Believe Me. Believe Me. Believe Me.

Not able to make the big event in two week’s time, I’ve invited myself to a planning meeting to get a flavour of the Variety Night at Bagshaw Museum.

As her alter ego Miss Inform, performance artist Jenny Wilson has been surprising visitors to the Bagshaw since the beginning of March, relating spoof snippets about the museum’s artefacts. She’s been supported by SceneMaker Philip Arrowsmith who has a special interest in alternative theatre.

We’re sitting around Creative Scene’s meeting table in their Dewsbury office, dunking Fox’s biscuits into our mugs.

“I’ve booked Pete for the children’s entertainment,” says Katy, one of Creative Scene’s project managers, “he’ll be doing his circus-out-of-a-suitcase routine.”

“He’s brilliant,” says Jenny. “And is he doing his plate spinning too?”

“Later, for the grown-up section of the evening,” says Katy.

“Perhaps he can pretend to spin an antique plate from the museum’s hidden collection,” suggests Jenny.

“And break it?” I say, only just keeping up.

“Exactly. That would be hilarious.”

Until now Philip has had a bit part, giving out information and explaining Miss Inform to mystified punters. I understand that for the Variety Night he too will get into character.

“He didn’t need much persuading,” says Jenny, “and, as we’re about the same size, there’s any number of costumes from my arsenal that will fit him.”

“So, what’s your character?” I ask Philip.

“I’ll be the Not-So-Celebrated Harehills Lane Prince,” he says with a straight face.

I must have looked very confused because Philip explains, “The Harehills Lane Prince is the name of a terrier dog that appears in one of the museum’s paintings. I’ll be its human incarnation.”

“Also known as ‘Mr Meanor’,” adds Jenny with a smile. “And I have a wonderful Prince Charming outfit that will be perfect.”

On my visit to the museum a few weeks back, Jenny was dressed as a seven-foot diva, a relic from the Batley Variety Club that closed in 1978. For the big night she’s planning to also emerge as her super hero, fairy godmother and flamboyant-romance-novelist personas.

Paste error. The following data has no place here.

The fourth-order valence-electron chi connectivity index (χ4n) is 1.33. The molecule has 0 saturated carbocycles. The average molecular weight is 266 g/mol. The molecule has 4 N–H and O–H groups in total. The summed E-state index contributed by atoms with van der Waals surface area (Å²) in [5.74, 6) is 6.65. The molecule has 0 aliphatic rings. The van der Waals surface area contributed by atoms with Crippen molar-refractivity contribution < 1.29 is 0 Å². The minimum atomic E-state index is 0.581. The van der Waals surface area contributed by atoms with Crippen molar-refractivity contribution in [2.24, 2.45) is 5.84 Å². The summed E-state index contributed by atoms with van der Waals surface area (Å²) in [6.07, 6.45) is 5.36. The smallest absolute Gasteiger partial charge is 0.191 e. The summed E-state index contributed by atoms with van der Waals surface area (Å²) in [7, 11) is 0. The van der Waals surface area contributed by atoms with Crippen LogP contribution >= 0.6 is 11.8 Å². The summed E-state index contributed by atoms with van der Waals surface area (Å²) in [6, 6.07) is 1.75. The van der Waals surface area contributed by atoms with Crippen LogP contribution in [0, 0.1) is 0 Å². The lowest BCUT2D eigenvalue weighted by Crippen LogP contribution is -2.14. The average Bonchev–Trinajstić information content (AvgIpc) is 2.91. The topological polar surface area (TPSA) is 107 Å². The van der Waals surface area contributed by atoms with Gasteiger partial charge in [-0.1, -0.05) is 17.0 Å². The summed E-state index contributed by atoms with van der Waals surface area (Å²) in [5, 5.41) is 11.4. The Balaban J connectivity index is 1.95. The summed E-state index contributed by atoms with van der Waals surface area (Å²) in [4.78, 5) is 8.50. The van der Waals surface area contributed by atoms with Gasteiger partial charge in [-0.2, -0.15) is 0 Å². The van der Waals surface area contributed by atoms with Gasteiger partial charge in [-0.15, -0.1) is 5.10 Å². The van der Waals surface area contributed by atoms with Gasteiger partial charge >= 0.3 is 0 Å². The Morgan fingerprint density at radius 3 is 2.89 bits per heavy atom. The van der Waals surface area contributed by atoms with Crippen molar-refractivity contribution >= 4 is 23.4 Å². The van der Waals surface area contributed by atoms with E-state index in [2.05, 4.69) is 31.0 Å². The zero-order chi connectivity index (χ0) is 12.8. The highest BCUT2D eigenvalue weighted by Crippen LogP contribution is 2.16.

“And you’ll do the What’s-on-Miss-Inform’s-trolley routine in each character?” asks Katy.

“Absolutely,” says Jenny, “and sing a song each time.”

They discuss transforming one of the museum’s rooms into a cabaret with disco lighting and fizzy wine. They talk about a treasure trail, with Phil’s character as the first clue; and Jenny tells Katy that even the Museum’s curator will be getting involved.

“She’ll be ‘Dolly Mischief’, showing off a selection of dolls from their collection,” she says. “We’ve given them all their own personalities. One of them is called Bernard: she’s a bit bossy and after Dolly’s job.”

This is perhaps the most bizarre, yet entertaining meeting I’ve attended for some time.

“What happened to the people’s exhibit?” I ask. Over these preceding weeks Miss Inform and Philip have encouraged museum visitors to bring in items from home that had some special meaning to them. They’d collate the items for a temporary exhibition.

“We haven’t had as many donations as we’d have liked,” says Philip, “but we’re going to create a cabinet full of items donated by our fictitious characters.”

“And,” adds Katy, “The Museum of Hidden Treasures that’s been created by artists and shoppers at Dewsbury Market will be displayed on the night.”

“It sounds fantastic” I say, “shame I’ll miss it.”

“I plan to finish the night with a rendition of Dusty Springfield’s You Don’t Have To Say You Love Me. You know the one?” says Jenny. “The last line is ‘Believe me, believe me, believe me,’ which I think will be quite an appropriate ending, don’t you?”

“Perfect,” I say. “I think I’ll use it as the title of the blog as well. See if anyone guesses.”

Photographs courtesy of Richard Tymon